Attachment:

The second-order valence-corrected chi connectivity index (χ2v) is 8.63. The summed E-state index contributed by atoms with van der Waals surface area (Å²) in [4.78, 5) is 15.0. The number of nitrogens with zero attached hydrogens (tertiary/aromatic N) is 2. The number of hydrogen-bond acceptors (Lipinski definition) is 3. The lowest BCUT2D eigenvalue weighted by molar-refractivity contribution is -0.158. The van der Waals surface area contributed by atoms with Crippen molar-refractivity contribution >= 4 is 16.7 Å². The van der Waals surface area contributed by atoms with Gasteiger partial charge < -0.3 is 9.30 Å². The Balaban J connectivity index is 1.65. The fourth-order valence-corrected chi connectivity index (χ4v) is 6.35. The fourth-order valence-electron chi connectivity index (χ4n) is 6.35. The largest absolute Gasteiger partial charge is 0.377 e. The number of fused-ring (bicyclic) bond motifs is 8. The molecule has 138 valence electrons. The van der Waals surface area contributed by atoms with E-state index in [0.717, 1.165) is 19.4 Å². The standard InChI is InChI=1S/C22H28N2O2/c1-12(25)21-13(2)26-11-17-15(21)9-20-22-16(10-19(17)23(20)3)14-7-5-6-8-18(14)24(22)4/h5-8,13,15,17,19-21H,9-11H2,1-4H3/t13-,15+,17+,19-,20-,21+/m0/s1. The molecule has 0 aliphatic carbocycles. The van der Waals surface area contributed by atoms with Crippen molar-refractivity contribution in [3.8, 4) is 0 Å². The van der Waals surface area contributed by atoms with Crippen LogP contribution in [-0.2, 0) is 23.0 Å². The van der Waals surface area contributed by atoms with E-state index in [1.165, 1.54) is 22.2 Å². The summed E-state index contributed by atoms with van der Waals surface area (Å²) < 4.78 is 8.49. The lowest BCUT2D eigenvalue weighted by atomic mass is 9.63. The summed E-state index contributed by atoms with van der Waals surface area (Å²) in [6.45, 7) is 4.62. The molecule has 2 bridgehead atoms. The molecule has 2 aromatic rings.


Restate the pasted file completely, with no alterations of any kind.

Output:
The second-order valence-corrected chi connectivity index (χ2v) is 8.63. The summed E-state index contributed by atoms with van der Waals surface area (Å²) in [4.78, 5) is 15.0. The number of nitrogens with zero attached hydrogens (tertiary/aromatic N) is 2. The number of hydrogen-bond acceptors (Lipinski definition) is 3. The lowest BCUT2D eigenvalue weighted by molar-refractivity contribution is -0.158. The van der Waals surface area contributed by atoms with Crippen molar-refractivity contribution >= 4 is 16.7 Å². The van der Waals surface area contributed by atoms with Gasteiger partial charge < -0.3 is 9.30 Å². The Balaban J connectivity index is 1.65. The fourth-order valence-corrected chi connectivity index (χ4v) is 6.35. The fourth-order valence-electron chi connectivity index (χ4n) is 6.35. The largest absolute Gasteiger partial charge is 0.377 e. The number of fused-ring (bicyclic) bond motifs is 8. The molecule has 138 valence electrons. The van der Waals surface area contributed by atoms with E-state index in [0.717, 1.165) is 19.4 Å². The standard InChI is InChI=1S/C22H28N2O2/c1-12(25)21-13(2)26-11-17-15(21)9-20-22-16(10-19(17)23(20)3)14-7-5-6-8-18(14)24(22)4/h5-8,13,15,17,19-21H,9-11H2,1-4H3/t13-,15+,17+,19-,20-,21+/m0/s1. The molecule has 0 aliphatic carbocycles. The van der Waals surface area contributed by atoms with Crippen molar-refractivity contribution in [3.8, 4) is 0 Å². The van der Waals surface area contributed by atoms with Crippen LogP contribution in [-0.2, 0) is 23.0 Å². The van der Waals surface area contributed by atoms with E-state index in [1.165, 1.54) is 22.2 Å². The summed E-state index contributed by atoms with van der Waals surface area (Å²) < 4.78 is 8.49. The lowest BCUT2D eigenvalue weighted by atomic mass is 9.63. The summed E-state index contributed by atoms with van der Waals surface area (Å²) in [6.45, 7) is 4.62. The molecule has 2 bridgehead atoms. The molecule has 2 aromatic rings.